Thomas Pyle is the president of the Institute for Energy Research.
Last week, EPA Administrator Lisa Jackson spoke at an event sponsored by the Sierra Club and made some serious accusations against coal-fired power plants. Jackson said that "In their [coal-fired power plants] entire history—50, 60, 70 years, or even 30 . . . they never found the time or the reason to clean up their act," (subscription-only). As the administration's head environmental regulator, Jackson has to know that this statement is blatantly false.
According to EPA itself, air-quality is now as clean as it's been since EPA started keeping records (EPA, Air Quality Trend. See also EPA, Our Nation's Air—Status and Trends through 2008). In part, this is because coal-fired power plants are much cleaner than in the past because of pollution control technologies. Since 1970, the six so-called criteria pollutants have declined significantly, even though coal use by coal-fired plants has nearly tripled (EIA, Annual Energy Review 2010, Table 7.3 Coal Consumption by Sector, 1949–2010).
Here is a graphic from EPA's website which shows that pollution has fallen by 63 percent even as GDP increased by 204 percent, energy consumption grew by 41 percent, and population grew by 50 percent (EIA, Air Quality Trends, Comparison of Growth Areas and Emission, 1970-2009. See also EPA, Air Quality Trends).
Those are the overall trends. The 63 percent reduction in pollution emissions came from not only coal-fired power plants, but other emissions sources as well. Coal-fired power plants themselves have achieved large emissions reductions even though coal use has nearly tripled since 1970.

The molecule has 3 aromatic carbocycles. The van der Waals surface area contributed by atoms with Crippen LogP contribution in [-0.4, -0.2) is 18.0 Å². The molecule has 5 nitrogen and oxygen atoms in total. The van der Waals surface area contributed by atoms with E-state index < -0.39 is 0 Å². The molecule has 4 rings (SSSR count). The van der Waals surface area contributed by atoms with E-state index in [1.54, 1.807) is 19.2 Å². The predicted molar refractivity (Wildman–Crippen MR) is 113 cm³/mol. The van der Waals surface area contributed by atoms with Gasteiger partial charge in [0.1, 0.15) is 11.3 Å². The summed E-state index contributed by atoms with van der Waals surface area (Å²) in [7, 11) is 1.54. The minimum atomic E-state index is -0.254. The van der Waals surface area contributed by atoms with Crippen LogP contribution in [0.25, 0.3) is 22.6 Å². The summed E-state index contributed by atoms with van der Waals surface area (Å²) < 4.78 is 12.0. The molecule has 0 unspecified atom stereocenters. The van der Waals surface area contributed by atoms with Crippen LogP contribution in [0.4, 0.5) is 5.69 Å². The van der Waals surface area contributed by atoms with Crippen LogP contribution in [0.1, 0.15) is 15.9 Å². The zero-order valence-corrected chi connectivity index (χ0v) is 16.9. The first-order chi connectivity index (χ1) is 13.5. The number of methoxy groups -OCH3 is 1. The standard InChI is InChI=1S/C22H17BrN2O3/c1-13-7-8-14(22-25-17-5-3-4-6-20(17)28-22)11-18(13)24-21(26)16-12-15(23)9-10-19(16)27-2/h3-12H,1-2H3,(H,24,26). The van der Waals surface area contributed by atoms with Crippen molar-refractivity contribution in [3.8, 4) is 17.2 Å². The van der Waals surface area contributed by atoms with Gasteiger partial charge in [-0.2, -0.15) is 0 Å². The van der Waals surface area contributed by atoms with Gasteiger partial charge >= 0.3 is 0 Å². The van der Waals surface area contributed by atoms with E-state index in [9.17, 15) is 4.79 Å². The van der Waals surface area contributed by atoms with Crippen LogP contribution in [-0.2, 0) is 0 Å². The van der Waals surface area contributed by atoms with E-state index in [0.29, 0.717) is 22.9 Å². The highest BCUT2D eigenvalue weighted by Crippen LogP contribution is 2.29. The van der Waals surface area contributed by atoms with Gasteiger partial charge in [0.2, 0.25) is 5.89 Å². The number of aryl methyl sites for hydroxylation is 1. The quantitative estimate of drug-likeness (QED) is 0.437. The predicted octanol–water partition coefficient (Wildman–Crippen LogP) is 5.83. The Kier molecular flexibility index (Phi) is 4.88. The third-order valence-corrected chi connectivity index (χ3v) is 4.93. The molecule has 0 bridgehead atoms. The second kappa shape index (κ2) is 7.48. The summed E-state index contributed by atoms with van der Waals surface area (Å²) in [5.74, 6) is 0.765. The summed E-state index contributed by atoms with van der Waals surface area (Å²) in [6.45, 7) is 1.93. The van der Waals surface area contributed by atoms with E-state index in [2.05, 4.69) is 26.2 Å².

According to EPA data, from 1989 to 2009 alone, total coal use increased by 19 percent. Even though total coal use increased, total sulfur dioxide emissions from coal-fired power plants fell by 62 percent and nitrogen oxide emissions fell by 76 percent. What is even more impressive about this reduction in emissions is that, as the chart above shows, large improvements occurred from 1970 to 1989 and yet coal-fired power plants continued to reduce air pollution emissions.
After looking at the data, it is hard to see how Lisa Jackson could claim that coal-fired power plants "never found the time or the reason to clean up their act" over the last 30-70 years. Either she is an anti-coal crusader not concerned about the truth, or she is grossly negligent about basic air pollution facts. It is difficult to believe the Obama administration's head environmental regulator does not understand the basic facts about air quality and pollution emissions from coal-fired power plants. Given her statement, however, it is certainly possible.
The biggest challenge for coal-fired power plants is the Obama administration's unrelenting assault on the plants and their workers. Administrator Jackson has been the point person for this assault. EPA has promulgated carbon dioxide regulations on coal-fired power plants, they have proposed ozone rules, used special "guidance" in Appalachia to halt new coal mines, considered regulating coal ash as hazardous waste, and proposed regulations that will shutter 28 gigawatts of electricity generating capacity (most of which will be coal).
America's air quality has dramatically improved over the past 40 years and will continue to improve. It is an untold success story. The Obama administrator's head environmental regulator cannot be ignorant of our clean air success, but unless she was misquoted, either she is ignorant or she is deliberately misleading the American people about coal-fired power plants' impressive reduction in pollution emissions and low cost of electricity generation. Whether it is ignorance or intentionally misleading the American people, either option speaks very poorly of Administrator Jackson.